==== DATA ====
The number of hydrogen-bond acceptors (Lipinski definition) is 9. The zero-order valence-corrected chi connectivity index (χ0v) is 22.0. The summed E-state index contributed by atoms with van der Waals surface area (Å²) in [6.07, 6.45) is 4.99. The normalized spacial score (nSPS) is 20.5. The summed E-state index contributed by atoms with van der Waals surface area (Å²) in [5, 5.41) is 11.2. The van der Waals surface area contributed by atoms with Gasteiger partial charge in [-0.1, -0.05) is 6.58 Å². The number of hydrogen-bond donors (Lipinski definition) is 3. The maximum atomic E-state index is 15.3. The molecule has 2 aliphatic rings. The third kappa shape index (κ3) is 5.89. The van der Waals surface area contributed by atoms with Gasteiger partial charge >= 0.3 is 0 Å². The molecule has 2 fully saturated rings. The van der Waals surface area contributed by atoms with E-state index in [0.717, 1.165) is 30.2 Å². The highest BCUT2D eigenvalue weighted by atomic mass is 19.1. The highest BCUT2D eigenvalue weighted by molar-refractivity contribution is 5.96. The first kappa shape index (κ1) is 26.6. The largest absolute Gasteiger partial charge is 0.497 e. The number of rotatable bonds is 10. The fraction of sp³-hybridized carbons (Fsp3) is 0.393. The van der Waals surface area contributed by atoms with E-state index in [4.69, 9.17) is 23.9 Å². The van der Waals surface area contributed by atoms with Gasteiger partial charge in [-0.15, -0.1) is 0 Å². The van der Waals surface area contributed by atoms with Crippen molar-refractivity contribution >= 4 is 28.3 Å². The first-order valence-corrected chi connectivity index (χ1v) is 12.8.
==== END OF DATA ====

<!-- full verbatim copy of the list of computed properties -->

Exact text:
The number of hydrogen-bond acceptors (Lipinski definition) is 9. The zero-order valence-corrected chi connectivity index (χ0v) is 22.0. The summed E-state index contributed by atoms with van der Waals surface area (Å²) in [6.07, 6.45) is 4.99. The normalized spacial score (nSPS) is 20.5. The summed E-state index contributed by atoms with van der Waals surface area (Å²) in [5, 5.41) is 11.2. The van der Waals surface area contributed by atoms with Gasteiger partial charge in [-0.1, -0.05) is 6.58 Å². The number of hydrogen-bond donors (Lipinski definition) is 3. The maximum atomic E-state index is 15.3. The molecule has 2 aliphatic rings. The third kappa shape index (κ3) is 5.89. The van der Waals surface area contributed by atoms with Gasteiger partial charge >= 0.3 is 0 Å². The molecule has 2 fully saturated rings. The van der Waals surface area contributed by atoms with E-state index in [0.717, 1.165) is 30.2 Å². The highest BCUT2D eigenvalue weighted by atomic mass is 19.1. The highest BCUT2D eigenvalue weighted by molar-refractivity contribution is 5.96. The first kappa shape index (κ1) is 26.6. The largest absolute Gasteiger partial charge is 0.497 e. The number of rotatable bonds is 10. The fraction of sp³-hybridized carbons (Fsp3) is 0.393. The van der Waals surface area contributed by atoms with E-state index in [4.69, 9.17) is 23.9 Å². The van der Waals surface area contributed by atoms with Gasteiger partial charge in [-0.15, -0.1) is 0 Å². The van der Waals surface area contributed by atoms with Crippen molar-refractivity contribution >= 4 is 28.3 Å². The first-order valence-corrected chi connectivity index (χ1v) is 12.8.